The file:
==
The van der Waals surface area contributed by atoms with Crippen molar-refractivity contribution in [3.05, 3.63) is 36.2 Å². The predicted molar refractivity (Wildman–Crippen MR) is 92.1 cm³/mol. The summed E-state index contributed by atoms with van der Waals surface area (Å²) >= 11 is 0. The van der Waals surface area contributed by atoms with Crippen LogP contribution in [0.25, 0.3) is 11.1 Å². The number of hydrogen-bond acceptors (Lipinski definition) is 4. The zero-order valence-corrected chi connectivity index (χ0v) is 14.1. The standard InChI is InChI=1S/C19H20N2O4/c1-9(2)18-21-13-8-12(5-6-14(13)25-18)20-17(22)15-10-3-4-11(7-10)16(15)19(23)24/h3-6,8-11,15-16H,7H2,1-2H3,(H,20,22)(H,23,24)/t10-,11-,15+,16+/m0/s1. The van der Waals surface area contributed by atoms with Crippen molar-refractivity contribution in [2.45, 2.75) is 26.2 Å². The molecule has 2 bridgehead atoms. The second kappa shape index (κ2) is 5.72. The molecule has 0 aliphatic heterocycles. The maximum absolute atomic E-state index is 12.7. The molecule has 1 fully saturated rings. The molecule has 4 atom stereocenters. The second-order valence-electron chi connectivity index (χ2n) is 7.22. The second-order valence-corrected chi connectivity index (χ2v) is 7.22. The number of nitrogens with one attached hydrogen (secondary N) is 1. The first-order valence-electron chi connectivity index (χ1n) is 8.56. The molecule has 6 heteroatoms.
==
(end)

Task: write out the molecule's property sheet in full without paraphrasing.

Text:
The van der Waals surface area contributed by atoms with Crippen molar-refractivity contribution in [3.05, 3.63) is 36.2 Å². The predicted molar refractivity (Wildman–Crippen MR) is 92.1 cm³/mol. The summed E-state index contributed by atoms with van der Waals surface area (Å²) >= 11 is 0. The van der Waals surface area contributed by atoms with Crippen LogP contribution in [0.25, 0.3) is 11.1 Å². The number of hydrogen-bond acceptors (Lipinski definition) is 4. The zero-order valence-corrected chi connectivity index (χ0v) is 14.1. The standard InChI is InChI=1S/C19H20N2O4/c1-9(2)18-21-13-8-12(5-6-14(13)25-18)20-17(22)15-10-3-4-11(7-10)16(15)19(23)24/h3-6,8-11,15-16H,7H2,1-2H3,(H,20,22)(H,23,24)/t10-,11-,15+,16+/m0/s1. The van der Waals surface area contributed by atoms with Crippen molar-refractivity contribution in [2.45, 2.75) is 26.2 Å². The molecule has 2 bridgehead atoms. The second kappa shape index (κ2) is 5.72. The molecule has 0 aliphatic heterocycles. The maximum absolute atomic E-state index is 12.7. The molecule has 1 fully saturated rings. The molecule has 4 atom stereocenters. The second-order valence-electron chi connectivity index (χ2n) is 7.22. The second-order valence-corrected chi connectivity index (χ2v) is 7.22. The number of nitrogens with one attached hydrogen (secondary N) is 1. The first-order valence-electron chi connectivity index (χ1n) is 8.56. The molecule has 6 heteroatoms.